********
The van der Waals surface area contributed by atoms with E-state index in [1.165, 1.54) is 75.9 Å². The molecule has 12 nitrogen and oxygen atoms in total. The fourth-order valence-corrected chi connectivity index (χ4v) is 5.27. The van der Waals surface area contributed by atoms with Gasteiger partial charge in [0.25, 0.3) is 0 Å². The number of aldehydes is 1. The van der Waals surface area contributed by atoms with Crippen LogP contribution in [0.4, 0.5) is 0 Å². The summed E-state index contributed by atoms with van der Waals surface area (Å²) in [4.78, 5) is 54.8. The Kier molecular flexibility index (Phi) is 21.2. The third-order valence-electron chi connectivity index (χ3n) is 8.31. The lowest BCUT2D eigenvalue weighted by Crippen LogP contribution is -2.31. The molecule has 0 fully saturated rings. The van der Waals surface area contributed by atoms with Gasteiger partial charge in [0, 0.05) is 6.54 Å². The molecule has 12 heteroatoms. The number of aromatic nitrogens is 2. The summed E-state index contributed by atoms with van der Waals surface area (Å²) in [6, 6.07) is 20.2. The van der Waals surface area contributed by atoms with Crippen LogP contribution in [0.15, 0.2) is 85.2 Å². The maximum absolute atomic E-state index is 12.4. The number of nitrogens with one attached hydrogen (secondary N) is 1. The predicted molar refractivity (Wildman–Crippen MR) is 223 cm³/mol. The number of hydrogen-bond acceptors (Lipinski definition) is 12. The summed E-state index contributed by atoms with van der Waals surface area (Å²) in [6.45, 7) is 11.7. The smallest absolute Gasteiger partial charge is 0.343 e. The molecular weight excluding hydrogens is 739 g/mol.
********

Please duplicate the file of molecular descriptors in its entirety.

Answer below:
The van der Waals surface area contributed by atoms with E-state index in [1.165, 1.54) is 75.9 Å². The molecule has 12 nitrogen and oxygen atoms in total. The fourth-order valence-corrected chi connectivity index (χ4v) is 5.27. The van der Waals surface area contributed by atoms with Gasteiger partial charge in [0.25, 0.3) is 0 Å². The number of aldehydes is 1. The van der Waals surface area contributed by atoms with Crippen LogP contribution in [0.4, 0.5) is 0 Å². The summed E-state index contributed by atoms with van der Waals surface area (Å²) in [4.78, 5) is 54.8. The Kier molecular flexibility index (Phi) is 21.2. The third-order valence-electron chi connectivity index (χ3n) is 8.31. The lowest BCUT2D eigenvalue weighted by Crippen LogP contribution is -2.31. The molecule has 0 fully saturated rings. The van der Waals surface area contributed by atoms with Gasteiger partial charge in [0, 0.05) is 6.54 Å². The molecule has 12 heteroatoms. The number of aromatic nitrogens is 2. The summed E-state index contributed by atoms with van der Waals surface area (Å²) in [6, 6.07) is 20.2. The van der Waals surface area contributed by atoms with Crippen LogP contribution in [0.15, 0.2) is 85.2 Å². The maximum absolute atomic E-state index is 12.4. The number of nitrogens with one attached hydrogen (secondary N) is 1. The predicted molar refractivity (Wildman–Crippen MR) is 223 cm³/mol. The number of hydrogen-bond acceptors (Lipinski definition) is 12. The summed E-state index contributed by atoms with van der Waals surface area (Å²) in [6.45, 7) is 11.7. The smallest absolute Gasteiger partial charge is 0.343 e. The molecular weight excluding hydrogens is 739 g/mol.